Pravir Sen cannot wait to buy firecrackers for Diwali. But worry dawns on his father thinking of the health hazards like lung and skin infections and burn injuries that firecrackers bring along with only a few seconds of joy.
Noting an increase in the number of respiratory problems and burn injuries during Diwali, health experts advise caution while celebrating the festival of lights.
"I do not want to rob my son of the happiness the festival brings - which in his case is brought by firecrackers and sky-shots. But, I do not want him to be exposed to any hazardous effects such crackers are known to produce...I am in a fix," Kapil Sen, the seven-year-old's father whose son suffers from respiratory problems, said.
According to health experts, a few health concerns that Diwali brings along include: acute asthma attacks; chronic lung diseases; bronchitis in patients who are allergic, causing severe dry irritating cough increasing in intensity while speaking and at night; apart from eye and nasal irritation and damage to the eardrums.
"Especially those who have chronic lung disorders should continue to take their regular medications. These patients may need to increase their medication and this requires a regular visit to the doctor before Diwali," Vikas Maurya, senior consultant, respiratory medicine, interventional pulmonology, allergy, and sleep disorders, BLK Super Speciality Hospital, told IANS.
Maurya added that such patients should avoid places with heavy cracker pollution and use masks and ear-plugs on venturing out.
Experts also suggest that loose clothes like saris, frocks and anarkalis and those made inflammable material should be avoided at all costs.
"Don't fire a cracker in the hand and keep young children and senior citizens away from crackers. Young children should play with crackers in the presence of parents and seniors only," B.M. Abrol, ENT Specialist at PSRI Hospital, told IANS.
Abrol added that perishable sweets, especially made of milk and khoya, should neither be eaten nor gifted - as they are made much before the festival.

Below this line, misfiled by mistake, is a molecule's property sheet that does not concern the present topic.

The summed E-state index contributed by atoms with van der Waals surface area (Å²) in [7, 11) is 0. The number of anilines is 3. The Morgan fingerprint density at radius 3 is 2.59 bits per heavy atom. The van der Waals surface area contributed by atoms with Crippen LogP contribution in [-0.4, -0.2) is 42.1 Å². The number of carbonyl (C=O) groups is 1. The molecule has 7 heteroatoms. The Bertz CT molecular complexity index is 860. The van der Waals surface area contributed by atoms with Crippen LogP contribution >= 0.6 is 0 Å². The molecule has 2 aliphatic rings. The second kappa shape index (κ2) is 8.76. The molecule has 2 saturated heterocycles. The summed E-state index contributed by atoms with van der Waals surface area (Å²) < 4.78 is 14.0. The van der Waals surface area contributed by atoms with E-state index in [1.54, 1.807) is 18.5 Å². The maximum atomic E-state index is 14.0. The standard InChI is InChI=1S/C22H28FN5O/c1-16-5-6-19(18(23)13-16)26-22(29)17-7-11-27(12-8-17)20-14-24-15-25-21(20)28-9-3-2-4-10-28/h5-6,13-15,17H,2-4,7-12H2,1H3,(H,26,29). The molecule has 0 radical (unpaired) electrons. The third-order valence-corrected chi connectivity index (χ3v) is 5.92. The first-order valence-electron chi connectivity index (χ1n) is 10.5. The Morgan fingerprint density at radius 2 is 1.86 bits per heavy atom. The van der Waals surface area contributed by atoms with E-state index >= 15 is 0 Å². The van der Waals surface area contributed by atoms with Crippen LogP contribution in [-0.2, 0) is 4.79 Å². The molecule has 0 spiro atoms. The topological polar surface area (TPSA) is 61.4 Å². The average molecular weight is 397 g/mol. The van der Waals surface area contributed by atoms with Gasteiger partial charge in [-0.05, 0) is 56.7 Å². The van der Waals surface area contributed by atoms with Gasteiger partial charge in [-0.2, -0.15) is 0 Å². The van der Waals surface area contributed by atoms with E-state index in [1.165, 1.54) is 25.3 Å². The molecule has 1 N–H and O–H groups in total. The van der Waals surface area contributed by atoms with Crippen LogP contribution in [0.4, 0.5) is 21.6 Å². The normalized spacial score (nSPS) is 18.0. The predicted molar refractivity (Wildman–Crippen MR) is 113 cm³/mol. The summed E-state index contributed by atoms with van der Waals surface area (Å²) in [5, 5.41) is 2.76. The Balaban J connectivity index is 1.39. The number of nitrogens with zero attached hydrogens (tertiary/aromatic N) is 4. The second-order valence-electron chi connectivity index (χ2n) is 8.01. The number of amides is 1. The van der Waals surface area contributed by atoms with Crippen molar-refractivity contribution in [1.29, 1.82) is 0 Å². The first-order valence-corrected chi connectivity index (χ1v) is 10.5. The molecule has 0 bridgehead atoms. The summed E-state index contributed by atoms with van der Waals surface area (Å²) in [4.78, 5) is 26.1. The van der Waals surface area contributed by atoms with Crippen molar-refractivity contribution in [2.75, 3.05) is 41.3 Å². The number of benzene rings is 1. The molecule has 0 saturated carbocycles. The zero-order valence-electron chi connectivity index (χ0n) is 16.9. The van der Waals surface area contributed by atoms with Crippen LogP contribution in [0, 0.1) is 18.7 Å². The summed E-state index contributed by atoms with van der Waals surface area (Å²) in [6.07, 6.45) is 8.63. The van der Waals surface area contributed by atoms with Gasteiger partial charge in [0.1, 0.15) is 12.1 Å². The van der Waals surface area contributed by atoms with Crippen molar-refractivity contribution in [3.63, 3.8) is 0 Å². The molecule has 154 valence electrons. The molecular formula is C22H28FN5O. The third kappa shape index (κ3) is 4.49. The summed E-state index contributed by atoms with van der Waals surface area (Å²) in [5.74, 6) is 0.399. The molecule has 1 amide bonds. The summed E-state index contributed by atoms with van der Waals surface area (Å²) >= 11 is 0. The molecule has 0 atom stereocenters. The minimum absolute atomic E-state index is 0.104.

Highlighting the side effects of Diwali, union Health Minister Harsh Vardhan in an Oct 16 email to Delhi Lieutenant Governor Najeeb Jung urged him to ensure that the national capital celebrates a noise-pollution free Diwali.
His email referred to a July 2005 Supreme Court order that had banned the bursting of fire crackers in residential areas.
In his email, the health minister, who is a well-known ENT specialist, said that firecrackers, apart from causing noise pollution lead to many physical diseases in people of all age groups.
Rajesh Chawla, senior consultant, respiratory and critical care, Indraprastha Apollo Hospitals, cautioned people against wearing synthetic and loose clothes.
"Keep a first aid kit handy. If you get burns then put it under water. Keep eye drops with you all the time. People with respiratory problems should keep their
inhalers close by and try and stay indoors," Chawla told IANS.
For skin rashes, he suggested exposing the affected area to water and then applying Betadine ointment.
"If it gets worse show it to a doctor," he added.
Doctors agreed that not consulting them and keeping the wound exposed is one of the biggest mistakes people commit in case of an untoward incident.
"Using home remedies as suggested by nearby people who are not doctors could be a recipe for disaster. Please reach any nearby hospital's emergency department
immediately to avoid subsequent complications or problems," Abrol said.
Agreed Maurya, who said: "Not consulting with the doctor and not revising the medications are the biggest mistakes people tend to sometimes make."
"Secondly, ignoring regular medications as well as precautions and self-medication are another set of mistakes".
To sum up, all doctors were unanimous in stating that a cracker free Diwali is a healthy Diwali.
(Shweta Sharma can be contacted on firstname.lastname@example.org)